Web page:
Thanks, this will help me out a lot. Also, for approach play I focus on play through the middle, but for the underlap and overlap, when could I potentially use them and in what kind of systems do they belong? I've always found approach play the most difficult part of the tactic.

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How do you envisage your team scoring goals? Who do you want to be the main goalscorer? Which players are going to provide assists? How and from where? These are the questions you should ask yourself first, and the answers will then guide how you develop this tactic.

Right now I cannot even see the answer. I guess I can see the mez flinging balls into the box for the opposite IF to score. Maybe the BBM breaking past the DLF. The DLP is kinda wasted because he has nobody to pass to. With a DLP on defend, he is going to be a long way behind the attackers. That would suit him spraying long passes, but he has nobody to pass to like that. None of your players are really looking to get behind the defense. If you cannot see how you are going to score, you are probably going to struggle to score.

Personally, I would at least go all out on the overload on the left. An attacking full back to put 3 players in that area. The opposite IF on attack (of the striker, if you prefer). Then at least you can draw the defense towards your left, and create space on your right. Then your DLP can also act as a pivot to quickly switch the ball from the left to the right to exploit this space. This is what the mezzalla is good at though. Creating overloads in wide areas. An advantage of an attacking striker or IF will also be that it gives someone for the DLP to hit long passes over the top of the defense for.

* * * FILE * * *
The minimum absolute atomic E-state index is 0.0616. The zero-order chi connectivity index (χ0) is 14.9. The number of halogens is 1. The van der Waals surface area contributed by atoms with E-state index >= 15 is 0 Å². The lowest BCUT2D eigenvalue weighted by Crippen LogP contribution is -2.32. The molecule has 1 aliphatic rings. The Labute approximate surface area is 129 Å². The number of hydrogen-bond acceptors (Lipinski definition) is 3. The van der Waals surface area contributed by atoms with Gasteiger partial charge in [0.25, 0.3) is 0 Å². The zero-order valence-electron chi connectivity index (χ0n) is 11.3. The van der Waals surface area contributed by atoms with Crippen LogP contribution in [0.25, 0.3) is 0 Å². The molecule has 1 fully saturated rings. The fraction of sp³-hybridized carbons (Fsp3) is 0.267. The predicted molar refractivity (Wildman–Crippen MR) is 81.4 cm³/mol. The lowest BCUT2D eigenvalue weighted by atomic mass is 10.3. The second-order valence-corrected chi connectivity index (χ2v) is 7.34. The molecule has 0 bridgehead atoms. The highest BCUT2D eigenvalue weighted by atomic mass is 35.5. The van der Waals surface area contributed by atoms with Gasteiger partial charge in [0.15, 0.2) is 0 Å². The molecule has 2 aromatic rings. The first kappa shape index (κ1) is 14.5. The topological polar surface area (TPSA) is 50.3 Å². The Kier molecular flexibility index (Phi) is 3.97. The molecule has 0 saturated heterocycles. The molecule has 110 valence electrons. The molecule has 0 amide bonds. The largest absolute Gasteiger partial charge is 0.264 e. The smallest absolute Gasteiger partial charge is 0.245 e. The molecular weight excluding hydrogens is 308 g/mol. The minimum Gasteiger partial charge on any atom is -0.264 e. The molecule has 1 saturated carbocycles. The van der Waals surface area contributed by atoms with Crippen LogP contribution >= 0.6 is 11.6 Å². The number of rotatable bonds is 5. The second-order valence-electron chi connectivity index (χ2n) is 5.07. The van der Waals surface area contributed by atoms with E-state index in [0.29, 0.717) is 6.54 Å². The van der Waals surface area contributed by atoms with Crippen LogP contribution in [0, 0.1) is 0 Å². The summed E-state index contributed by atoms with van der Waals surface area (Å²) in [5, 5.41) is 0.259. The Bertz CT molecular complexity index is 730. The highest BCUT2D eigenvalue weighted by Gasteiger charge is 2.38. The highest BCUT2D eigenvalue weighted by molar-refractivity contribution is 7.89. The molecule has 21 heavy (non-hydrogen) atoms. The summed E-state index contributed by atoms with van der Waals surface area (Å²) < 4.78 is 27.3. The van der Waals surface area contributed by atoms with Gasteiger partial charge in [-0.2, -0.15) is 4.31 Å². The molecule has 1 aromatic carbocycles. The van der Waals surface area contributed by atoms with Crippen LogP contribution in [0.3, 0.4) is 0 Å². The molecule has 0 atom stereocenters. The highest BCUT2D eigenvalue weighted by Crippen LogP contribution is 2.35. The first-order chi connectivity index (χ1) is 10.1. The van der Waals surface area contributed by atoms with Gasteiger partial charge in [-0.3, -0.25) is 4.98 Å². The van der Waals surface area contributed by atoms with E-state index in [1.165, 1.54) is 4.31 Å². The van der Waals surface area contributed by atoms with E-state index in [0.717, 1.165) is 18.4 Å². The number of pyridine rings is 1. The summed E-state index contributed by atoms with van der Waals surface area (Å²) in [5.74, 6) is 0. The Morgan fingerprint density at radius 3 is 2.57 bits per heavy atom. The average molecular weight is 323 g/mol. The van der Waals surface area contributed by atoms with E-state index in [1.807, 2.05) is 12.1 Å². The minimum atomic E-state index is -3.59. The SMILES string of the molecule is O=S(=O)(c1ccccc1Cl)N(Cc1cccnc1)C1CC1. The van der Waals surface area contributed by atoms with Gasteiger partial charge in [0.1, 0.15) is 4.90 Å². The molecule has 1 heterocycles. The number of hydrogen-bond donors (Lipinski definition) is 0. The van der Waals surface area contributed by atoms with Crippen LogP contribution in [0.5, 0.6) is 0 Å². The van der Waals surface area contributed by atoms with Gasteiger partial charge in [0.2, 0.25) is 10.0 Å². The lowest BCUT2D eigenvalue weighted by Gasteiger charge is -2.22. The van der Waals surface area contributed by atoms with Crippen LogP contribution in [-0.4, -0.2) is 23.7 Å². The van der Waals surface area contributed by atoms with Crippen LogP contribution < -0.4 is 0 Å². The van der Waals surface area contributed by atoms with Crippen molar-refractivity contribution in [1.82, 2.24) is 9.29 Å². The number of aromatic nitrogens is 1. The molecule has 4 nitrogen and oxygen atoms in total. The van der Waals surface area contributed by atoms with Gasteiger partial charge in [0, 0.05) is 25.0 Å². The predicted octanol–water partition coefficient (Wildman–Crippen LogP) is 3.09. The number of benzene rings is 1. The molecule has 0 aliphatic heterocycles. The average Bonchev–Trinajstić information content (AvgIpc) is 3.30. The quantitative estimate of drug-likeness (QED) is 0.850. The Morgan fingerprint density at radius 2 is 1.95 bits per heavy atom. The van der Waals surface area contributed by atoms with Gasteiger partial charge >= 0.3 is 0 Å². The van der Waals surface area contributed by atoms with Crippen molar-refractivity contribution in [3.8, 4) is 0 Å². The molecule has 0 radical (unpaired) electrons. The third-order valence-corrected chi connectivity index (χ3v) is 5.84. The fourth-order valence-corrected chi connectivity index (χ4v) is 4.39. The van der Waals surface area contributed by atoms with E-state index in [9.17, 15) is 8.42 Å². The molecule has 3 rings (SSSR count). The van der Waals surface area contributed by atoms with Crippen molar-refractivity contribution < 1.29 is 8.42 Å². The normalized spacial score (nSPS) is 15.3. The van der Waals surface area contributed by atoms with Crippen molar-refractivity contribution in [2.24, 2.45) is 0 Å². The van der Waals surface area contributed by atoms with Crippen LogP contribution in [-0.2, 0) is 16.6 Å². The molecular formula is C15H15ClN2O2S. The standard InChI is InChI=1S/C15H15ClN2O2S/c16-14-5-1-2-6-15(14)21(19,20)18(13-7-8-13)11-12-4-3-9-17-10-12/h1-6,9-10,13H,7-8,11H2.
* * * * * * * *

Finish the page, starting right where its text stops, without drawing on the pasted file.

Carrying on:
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16 hours ago, AFCBeer said:

You need attack duties! Just somewhere but you definitely need some.

While I agree with your post overall, who is to say you cannot create penetration without attack duties? I believe there have been tactics posted before that don't use any and are still successful

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22 hours ago, BrianBrobbey said:

Schermafbeelding 2019-08-06 om 02.18.50.png

First off, this tactic is needlessly aggressive both in attack and defense.

When you play on attacking mentality, you really don't need much higher tempo, because it's already high enough (mentality automatically affects a number of instructions - tempo, passing style/risk, width, pressing urgency, DL, LOE, creative freedom). Unless you want to play extremely fast counter-attacking football, but in that case you would need a very different setup than this one.

More urgent pressing and get stuck in are too risky when you play with a higher DL, plus (again) on a high-risk mentality such as attacking. Leave both on default.

Counter-press is always potentially risky, especially when you play against good teams who can exploit the space left by your players rushing forward to press like crazy. I mean. you can use CP, just be careful.

When you select certain instructions, you need to know the exact reason why you want to use them. In that regard, I have a couple of questions:

- why wide attacking width?

- why Work ball into box?

- why focus play through the middle? (bear in mind that it increases the mentality of CBs, DMs and defend-duty CMs)

- why Dribble less?

- why Defend wider?

If you are not an experienced FM tactician, try to use as few instructions as possible (use only those that vaguely define the style of play you want to implement).